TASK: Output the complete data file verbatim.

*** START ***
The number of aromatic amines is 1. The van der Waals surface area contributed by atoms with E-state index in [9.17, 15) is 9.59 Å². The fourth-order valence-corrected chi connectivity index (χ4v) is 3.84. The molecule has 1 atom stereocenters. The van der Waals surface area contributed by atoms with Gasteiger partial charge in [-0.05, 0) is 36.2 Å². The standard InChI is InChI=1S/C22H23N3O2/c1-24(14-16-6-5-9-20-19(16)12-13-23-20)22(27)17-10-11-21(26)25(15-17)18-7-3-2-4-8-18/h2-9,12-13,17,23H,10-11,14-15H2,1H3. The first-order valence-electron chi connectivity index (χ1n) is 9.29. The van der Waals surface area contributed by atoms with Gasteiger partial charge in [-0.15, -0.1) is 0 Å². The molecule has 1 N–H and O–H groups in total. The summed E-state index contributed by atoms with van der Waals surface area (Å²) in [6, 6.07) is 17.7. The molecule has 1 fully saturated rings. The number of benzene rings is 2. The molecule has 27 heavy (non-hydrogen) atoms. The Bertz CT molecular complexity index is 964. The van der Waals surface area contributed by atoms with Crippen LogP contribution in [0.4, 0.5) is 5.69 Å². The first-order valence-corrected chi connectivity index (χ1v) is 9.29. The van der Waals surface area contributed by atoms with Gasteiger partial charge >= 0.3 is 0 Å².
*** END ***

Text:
The number of aromatic amines is 1. The van der Waals surface area contributed by atoms with E-state index in [9.17, 15) is 9.59 Å². The fourth-order valence-corrected chi connectivity index (χ4v) is 3.84. The molecule has 1 atom stereocenters. The van der Waals surface area contributed by atoms with Gasteiger partial charge in [-0.05, 0) is 36.2 Å². The standard InChI is InChI=1S/C22H23N3O2/c1-24(14-16-6-5-9-20-19(16)12-13-23-20)22(27)17-10-11-21(26)25(15-17)18-7-3-2-4-8-18/h2-9,12-13,17,23H,10-11,14-15H2,1H3. The first-order valence-electron chi connectivity index (χ1n) is 9.29. The van der Waals surface area contributed by atoms with Gasteiger partial charge in [-0.15, -0.1) is 0 Å². The molecule has 1 N–H and O–H groups in total. The summed E-state index contributed by atoms with van der Waals surface area (Å²) in [6, 6.07) is 17.7. The molecule has 1 fully saturated rings. The number of benzene rings is 2. The molecule has 27 heavy (non-hydrogen) atoms. The Bertz CT molecular complexity index is 964. The van der Waals surface area contributed by atoms with Crippen LogP contribution in [0.4, 0.5) is 5.69 Å². The first-order valence-corrected chi connectivity index (χ1v) is 9.29. The van der Waals surface area contributed by atoms with Gasteiger partial charge >= 0.3 is 0 Å².